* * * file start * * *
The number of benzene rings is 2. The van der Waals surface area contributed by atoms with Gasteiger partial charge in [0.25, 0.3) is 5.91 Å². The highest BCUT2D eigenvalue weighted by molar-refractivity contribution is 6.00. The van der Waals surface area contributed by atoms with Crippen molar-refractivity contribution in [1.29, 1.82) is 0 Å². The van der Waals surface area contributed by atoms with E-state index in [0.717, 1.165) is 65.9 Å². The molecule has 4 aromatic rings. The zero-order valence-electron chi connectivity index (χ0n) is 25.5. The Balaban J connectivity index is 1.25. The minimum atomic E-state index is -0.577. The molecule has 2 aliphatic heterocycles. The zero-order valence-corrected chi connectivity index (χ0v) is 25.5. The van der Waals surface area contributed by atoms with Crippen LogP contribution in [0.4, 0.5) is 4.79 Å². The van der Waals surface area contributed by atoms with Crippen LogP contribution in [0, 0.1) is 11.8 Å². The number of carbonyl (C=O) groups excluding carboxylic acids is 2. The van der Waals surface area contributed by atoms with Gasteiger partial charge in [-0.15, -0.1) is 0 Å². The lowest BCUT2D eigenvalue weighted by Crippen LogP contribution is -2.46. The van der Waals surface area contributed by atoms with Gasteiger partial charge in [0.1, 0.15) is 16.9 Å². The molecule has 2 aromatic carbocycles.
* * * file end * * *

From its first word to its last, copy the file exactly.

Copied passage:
The number of benzene rings is 2. The van der Waals surface area contributed by atoms with Gasteiger partial charge in [0.25, 0.3) is 5.91 Å². The highest BCUT2D eigenvalue weighted by molar-refractivity contribution is 6.00. The van der Waals surface area contributed by atoms with Crippen molar-refractivity contribution in [1.29, 1.82) is 0 Å². The van der Waals surface area contributed by atoms with E-state index in [0.717, 1.165) is 65.9 Å². The molecule has 4 aromatic rings. The zero-order valence-electron chi connectivity index (χ0n) is 25.5. The Balaban J connectivity index is 1.25. The minimum atomic E-state index is -0.577. The molecule has 2 aliphatic heterocycles. The zero-order valence-corrected chi connectivity index (χ0v) is 25.5. The van der Waals surface area contributed by atoms with Crippen LogP contribution in [0.4, 0.5) is 4.79 Å². The van der Waals surface area contributed by atoms with Crippen LogP contribution in [0, 0.1) is 11.8 Å². The number of carbonyl (C=O) groups excluding carboxylic acids is 2. The van der Waals surface area contributed by atoms with Gasteiger partial charge in [-0.15, -0.1) is 0 Å². The lowest BCUT2D eigenvalue weighted by Crippen LogP contribution is -2.46. The van der Waals surface area contributed by atoms with Gasteiger partial charge in [0.1, 0.15) is 16.9 Å². The molecule has 2 aromatic carbocycles.